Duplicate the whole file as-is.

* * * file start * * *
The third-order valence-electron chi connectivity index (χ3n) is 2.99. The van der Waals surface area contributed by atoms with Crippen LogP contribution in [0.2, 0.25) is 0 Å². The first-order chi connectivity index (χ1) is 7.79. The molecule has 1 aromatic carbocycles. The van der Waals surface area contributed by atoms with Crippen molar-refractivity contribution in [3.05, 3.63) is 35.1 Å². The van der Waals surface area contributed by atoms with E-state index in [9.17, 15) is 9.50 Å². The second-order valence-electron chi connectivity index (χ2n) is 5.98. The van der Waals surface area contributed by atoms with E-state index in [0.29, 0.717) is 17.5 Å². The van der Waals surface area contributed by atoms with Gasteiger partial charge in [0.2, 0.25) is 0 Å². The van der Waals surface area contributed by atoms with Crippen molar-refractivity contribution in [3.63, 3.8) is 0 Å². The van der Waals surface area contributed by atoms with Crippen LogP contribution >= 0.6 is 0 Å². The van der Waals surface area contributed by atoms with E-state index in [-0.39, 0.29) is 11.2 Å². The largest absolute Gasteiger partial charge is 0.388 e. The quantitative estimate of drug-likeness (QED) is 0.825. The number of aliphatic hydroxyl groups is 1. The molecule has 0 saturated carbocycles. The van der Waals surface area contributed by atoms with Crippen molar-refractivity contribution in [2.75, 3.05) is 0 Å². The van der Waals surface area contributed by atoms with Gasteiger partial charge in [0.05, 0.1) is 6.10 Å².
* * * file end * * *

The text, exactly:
The third-order valence-electron chi connectivity index (χ3n) is 2.99. The van der Waals surface area contributed by atoms with Crippen LogP contribution in [0.2, 0.25) is 0 Å². The first-order chi connectivity index (χ1) is 7.79. The molecule has 1 aromatic carbocycles. The van der Waals surface area contributed by atoms with Crippen molar-refractivity contribution in [3.05, 3.63) is 35.1 Å². The van der Waals surface area contributed by atoms with E-state index in [9.17, 15) is 9.50 Å². The second-order valence-electron chi connectivity index (χ2n) is 5.98. The van der Waals surface area contributed by atoms with E-state index in [0.29, 0.717) is 17.5 Å². The van der Waals surface area contributed by atoms with Gasteiger partial charge in [0.2, 0.25) is 0 Å². The van der Waals surface area contributed by atoms with Crippen molar-refractivity contribution in [3.63, 3.8) is 0 Å². The van der Waals surface area contributed by atoms with Crippen LogP contribution >= 0.6 is 0 Å². The van der Waals surface area contributed by atoms with E-state index in [-0.39, 0.29) is 11.2 Å². The largest absolute Gasteiger partial charge is 0.388 e. The quantitative estimate of drug-likeness (QED) is 0.825. The number of aliphatic hydroxyl groups is 1. The molecule has 0 saturated carbocycles. The van der Waals surface area contributed by atoms with Crippen molar-refractivity contribution in [2.75, 3.05) is 0 Å². The van der Waals surface area contributed by atoms with Gasteiger partial charge in [0.05, 0.1) is 6.10 Å².